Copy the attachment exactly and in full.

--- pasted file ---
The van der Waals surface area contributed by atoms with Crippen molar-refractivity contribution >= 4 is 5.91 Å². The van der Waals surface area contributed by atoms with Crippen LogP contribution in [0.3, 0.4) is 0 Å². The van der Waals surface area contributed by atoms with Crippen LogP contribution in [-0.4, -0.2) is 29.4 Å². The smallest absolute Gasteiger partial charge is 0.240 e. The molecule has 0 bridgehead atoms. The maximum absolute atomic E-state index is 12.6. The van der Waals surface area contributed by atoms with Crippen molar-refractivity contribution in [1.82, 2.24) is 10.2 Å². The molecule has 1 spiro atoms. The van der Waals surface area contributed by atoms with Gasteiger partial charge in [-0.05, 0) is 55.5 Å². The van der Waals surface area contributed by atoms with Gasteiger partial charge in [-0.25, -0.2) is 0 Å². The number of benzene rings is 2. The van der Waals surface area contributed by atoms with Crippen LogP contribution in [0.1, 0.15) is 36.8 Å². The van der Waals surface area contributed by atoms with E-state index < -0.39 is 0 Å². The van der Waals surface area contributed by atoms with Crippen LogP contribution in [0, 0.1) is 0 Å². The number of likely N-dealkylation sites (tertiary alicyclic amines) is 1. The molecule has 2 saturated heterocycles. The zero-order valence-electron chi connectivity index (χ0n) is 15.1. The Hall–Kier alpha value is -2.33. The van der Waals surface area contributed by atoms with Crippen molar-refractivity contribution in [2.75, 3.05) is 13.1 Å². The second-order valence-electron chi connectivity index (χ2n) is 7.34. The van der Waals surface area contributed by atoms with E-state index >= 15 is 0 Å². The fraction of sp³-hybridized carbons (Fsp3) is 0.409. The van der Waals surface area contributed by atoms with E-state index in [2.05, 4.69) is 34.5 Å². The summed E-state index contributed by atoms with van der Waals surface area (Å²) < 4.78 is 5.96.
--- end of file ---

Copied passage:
The van der Waals surface area contributed by atoms with Crippen molar-refractivity contribution >= 4 is 5.91 Å². The van der Waals surface area contributed by atoms with Crippen LogP contribution in [0.3, 0.4) is 0 Å². The van der Waals surface area contributed by atoms with Crippen LogP contribution in [-0.4, -0.2) is 29.4 Å². The smallest absolute Gasteiger partial charge is 0.240 e. The molecule has 0 bridgehead atoms. The maximum absolute atomic E-state index is 12.6. The van der Waals surface area contributed by atoms with Crippen molar-refractivity contribution in [1.82, 2.24) is 10.2 Å². The molecule has 1 spiro atoms. The van der Waals surface area contributed by atoms with Gasteiger partial charge in [-0.05, 0) is 55.5 Å². The van der Waals surface area contributed by atoms with Gasteiger partial charge in [-0.25, -0.2) is 0 Å². The number of benzene rings is 2. The van der Waals surface area contributed by atoms with Crippen LogP contribution in [0.1, 0.15) is 36.8 Å². The van der Waals surface area contributed by atoms with E-state index < -0.39 is 0 Å². The van der Waals surface area contributed by atoms with Crippen LogP contribution in [0, 0.1) is 0 Å². The number of likely N-dealkylation sites (tertiary alicyclic amines) is 1. The molecule has 2 saturated heterocycles. The zero-order valence-electron chi connectivity index (χ0n) is 15.1. The Hall–Kier alpha value is -2.33. The van der Waals surface area contributed by atoms with Crippen molar-refractivity contribution in [2.75, 3.05) is 13.1 Å². The second-order valence-electron chi connectivity index (χ2n) is 7.34. The van der Waals surface area contributed by atoms with E-state index >= 15 is 0 Å². The fraction of sp³-hybridized carbons (Fsp3) is 0.409. The van der Waals surface area contributed by atoms with E-state index in [2.05, 4.69) is 34.5 Å². The summed E-state index contributed by atoms with van der Waals surface area (Å²) < 4.78 is 5.96.